Thousands of people turned out Saturday on the National Mall for the 2016 Reason Rally, an event that had been billed as the nation's largest gathering of atheists, agnostics, nonbelievers and others advocates for secularism and the separation of church and state.
Turnout fell short of the anticipated 30,000 attendees. Organizers estimated that a crowd of around 15,000 had streamed in by midday, braving the heat, humidity and threats of passing thunderstorms.
The Huffington Post caught up with speakers and rally-goers to get their thoughts on the state of the secular community, as well as the event's broader political significance.
While recent surveys have shown rapid growth in the number of religious "nones" -- people who identify as religiously unaffiliated or simply don’t believe in God -- this segment of the U.S. population remains woefully unrepresented in Congress. Out of the more than 500 congressional representatives, not a single one has publicly expressed that he or she doesn’t believe in God. Only one member — Rep. Kyrsten Sinema (D-Ariz.) — lists herself as religiously unaffiliated. More than 90 percent of Congress identifies as Christian.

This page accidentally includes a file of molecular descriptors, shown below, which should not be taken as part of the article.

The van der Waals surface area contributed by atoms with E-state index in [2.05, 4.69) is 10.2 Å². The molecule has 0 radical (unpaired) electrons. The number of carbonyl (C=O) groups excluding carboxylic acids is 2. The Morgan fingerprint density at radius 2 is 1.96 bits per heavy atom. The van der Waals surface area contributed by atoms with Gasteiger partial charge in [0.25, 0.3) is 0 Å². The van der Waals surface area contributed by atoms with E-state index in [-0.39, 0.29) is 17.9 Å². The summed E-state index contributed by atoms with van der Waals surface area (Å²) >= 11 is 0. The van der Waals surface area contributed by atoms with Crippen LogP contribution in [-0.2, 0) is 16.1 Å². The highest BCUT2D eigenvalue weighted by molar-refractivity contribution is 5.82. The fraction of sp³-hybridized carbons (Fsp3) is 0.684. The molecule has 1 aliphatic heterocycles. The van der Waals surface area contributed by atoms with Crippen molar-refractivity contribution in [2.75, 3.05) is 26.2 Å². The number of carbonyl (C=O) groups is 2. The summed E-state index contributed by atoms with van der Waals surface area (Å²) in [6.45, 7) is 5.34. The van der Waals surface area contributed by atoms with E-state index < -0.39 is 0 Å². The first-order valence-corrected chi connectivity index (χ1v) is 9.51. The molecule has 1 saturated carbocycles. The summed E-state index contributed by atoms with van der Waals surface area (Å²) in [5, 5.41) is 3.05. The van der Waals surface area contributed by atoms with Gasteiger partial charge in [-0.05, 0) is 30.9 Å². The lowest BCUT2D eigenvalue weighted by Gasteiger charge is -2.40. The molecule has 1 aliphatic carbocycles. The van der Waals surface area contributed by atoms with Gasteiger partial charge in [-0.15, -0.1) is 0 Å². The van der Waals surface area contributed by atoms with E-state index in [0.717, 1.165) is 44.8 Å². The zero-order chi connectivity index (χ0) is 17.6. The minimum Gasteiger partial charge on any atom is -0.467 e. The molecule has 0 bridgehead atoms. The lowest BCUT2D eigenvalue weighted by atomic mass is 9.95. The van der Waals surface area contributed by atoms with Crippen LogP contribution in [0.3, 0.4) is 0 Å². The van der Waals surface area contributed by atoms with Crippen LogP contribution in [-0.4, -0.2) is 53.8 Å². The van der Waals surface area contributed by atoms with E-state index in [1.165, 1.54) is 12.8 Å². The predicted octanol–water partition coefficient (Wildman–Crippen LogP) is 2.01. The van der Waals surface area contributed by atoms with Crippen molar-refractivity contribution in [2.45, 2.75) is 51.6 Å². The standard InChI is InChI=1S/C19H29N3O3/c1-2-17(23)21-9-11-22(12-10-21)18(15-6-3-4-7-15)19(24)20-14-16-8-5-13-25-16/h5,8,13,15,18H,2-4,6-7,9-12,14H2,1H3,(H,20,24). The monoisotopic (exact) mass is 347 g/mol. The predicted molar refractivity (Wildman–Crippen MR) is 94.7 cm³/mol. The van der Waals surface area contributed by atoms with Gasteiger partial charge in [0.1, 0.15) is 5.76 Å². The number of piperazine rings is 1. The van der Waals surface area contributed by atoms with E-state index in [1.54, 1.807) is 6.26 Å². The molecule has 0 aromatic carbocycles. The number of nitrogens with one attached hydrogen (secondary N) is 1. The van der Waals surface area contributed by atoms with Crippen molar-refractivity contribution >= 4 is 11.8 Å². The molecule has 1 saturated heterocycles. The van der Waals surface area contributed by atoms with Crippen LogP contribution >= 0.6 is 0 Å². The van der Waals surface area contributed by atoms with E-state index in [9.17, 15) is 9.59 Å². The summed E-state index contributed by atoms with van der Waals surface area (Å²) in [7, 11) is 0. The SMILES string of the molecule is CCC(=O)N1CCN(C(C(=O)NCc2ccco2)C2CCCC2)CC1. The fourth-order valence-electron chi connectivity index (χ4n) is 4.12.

Many people see this is as a product of the continued stigmatization of atheists and other nonbelievers, which has made politicians hesitant to speak openly about their nontraditional religious beliefs.
While the Reason Rally attracted a diversity of opinions about religion and how to describe their personal views, they all appeared to agree that it's possible to be good without a God. Or with one. Or more than one. Whatever floats your boat.
Video produced by Christine Conetta.